As those of you that follow me on twitter will know, I enjoy the daily ritual of perusing the local paper (in my case usually L'Arena of Verona), preferably accompanied by a suitable beverage, in keeping (of course) with the hour.
This week I delivered a lesson about the British print media to a group of Italian chartered accountants. As well as discussing British newspapers in general, we also dissected a copy of that august pillar of British journalism, the Daily Mail (in my defence, it was the only UK title I could get my hands on in Verona this week). Each student took an article and reported back to the rest of the group.
From beached whales, to ISIS death threats, bikini selfies as a means to weight loss and the feared extinction of an iconic species of banana, this lesson provided a somewhat perverse insight into the current state of the British media.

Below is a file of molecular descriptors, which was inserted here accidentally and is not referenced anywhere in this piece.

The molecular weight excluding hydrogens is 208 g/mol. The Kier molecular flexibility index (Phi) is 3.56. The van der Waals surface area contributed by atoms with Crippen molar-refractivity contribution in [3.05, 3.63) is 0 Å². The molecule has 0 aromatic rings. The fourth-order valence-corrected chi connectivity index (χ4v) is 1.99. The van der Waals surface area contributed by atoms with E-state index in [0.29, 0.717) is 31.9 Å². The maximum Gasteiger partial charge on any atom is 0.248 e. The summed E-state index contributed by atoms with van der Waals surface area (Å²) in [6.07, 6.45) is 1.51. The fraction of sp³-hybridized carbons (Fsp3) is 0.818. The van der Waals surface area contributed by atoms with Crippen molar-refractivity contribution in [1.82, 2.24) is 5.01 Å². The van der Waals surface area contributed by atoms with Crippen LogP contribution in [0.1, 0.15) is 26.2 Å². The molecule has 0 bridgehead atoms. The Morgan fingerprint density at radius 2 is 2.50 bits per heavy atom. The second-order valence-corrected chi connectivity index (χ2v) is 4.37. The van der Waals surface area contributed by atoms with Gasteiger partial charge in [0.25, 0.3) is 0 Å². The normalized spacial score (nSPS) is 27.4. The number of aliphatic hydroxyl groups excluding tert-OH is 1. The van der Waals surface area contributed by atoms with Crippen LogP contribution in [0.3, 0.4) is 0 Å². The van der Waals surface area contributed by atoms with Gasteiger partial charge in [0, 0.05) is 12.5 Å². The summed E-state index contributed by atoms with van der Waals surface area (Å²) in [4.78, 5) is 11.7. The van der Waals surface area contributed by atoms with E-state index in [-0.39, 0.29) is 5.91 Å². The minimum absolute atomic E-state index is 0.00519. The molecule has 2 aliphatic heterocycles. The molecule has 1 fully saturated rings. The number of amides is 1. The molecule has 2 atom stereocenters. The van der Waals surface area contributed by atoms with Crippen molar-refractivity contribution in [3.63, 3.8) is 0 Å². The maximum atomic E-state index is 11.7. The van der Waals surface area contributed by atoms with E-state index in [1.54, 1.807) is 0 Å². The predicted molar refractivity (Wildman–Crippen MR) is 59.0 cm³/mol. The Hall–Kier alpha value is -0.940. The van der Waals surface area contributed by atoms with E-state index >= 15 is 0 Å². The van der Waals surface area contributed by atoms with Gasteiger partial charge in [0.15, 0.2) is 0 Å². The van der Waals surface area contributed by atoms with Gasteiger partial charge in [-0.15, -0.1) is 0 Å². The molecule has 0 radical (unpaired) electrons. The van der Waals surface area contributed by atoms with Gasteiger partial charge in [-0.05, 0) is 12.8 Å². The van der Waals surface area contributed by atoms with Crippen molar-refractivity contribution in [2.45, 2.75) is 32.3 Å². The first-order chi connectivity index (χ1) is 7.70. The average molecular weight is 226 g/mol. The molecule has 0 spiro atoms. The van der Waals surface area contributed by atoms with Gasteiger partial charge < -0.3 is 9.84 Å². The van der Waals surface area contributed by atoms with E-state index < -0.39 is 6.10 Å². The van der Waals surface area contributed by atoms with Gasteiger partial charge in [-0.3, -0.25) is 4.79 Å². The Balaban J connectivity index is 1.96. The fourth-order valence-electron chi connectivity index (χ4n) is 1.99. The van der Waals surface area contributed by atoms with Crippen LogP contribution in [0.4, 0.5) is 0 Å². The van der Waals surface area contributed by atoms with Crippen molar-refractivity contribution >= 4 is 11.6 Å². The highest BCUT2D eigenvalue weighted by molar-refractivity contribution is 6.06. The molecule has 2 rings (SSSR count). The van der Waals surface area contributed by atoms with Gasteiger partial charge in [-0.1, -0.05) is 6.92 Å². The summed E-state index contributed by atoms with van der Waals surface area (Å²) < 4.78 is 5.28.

Of course Italian media isn't without it's faults (don't get me started on television), but, notwithstanding the merits of the Daily Mail, in terms of conveying a serious news agenda, Italian newspapers are far superior to their British counterparts, which seem to me to have descended into a tabloid style, sales driven, celebrity obsessed, race to the bottom.
One question that I wasn't quite able to answer at the time was how circulation figures for Italian newspapers compare to those of British titles. So I checked. The results, illustrated in the diagram below, are interesting.
Richard Hough writes about history, football, wine, whisky, culture + travel and is currently working on a trilogy about wartime Verona.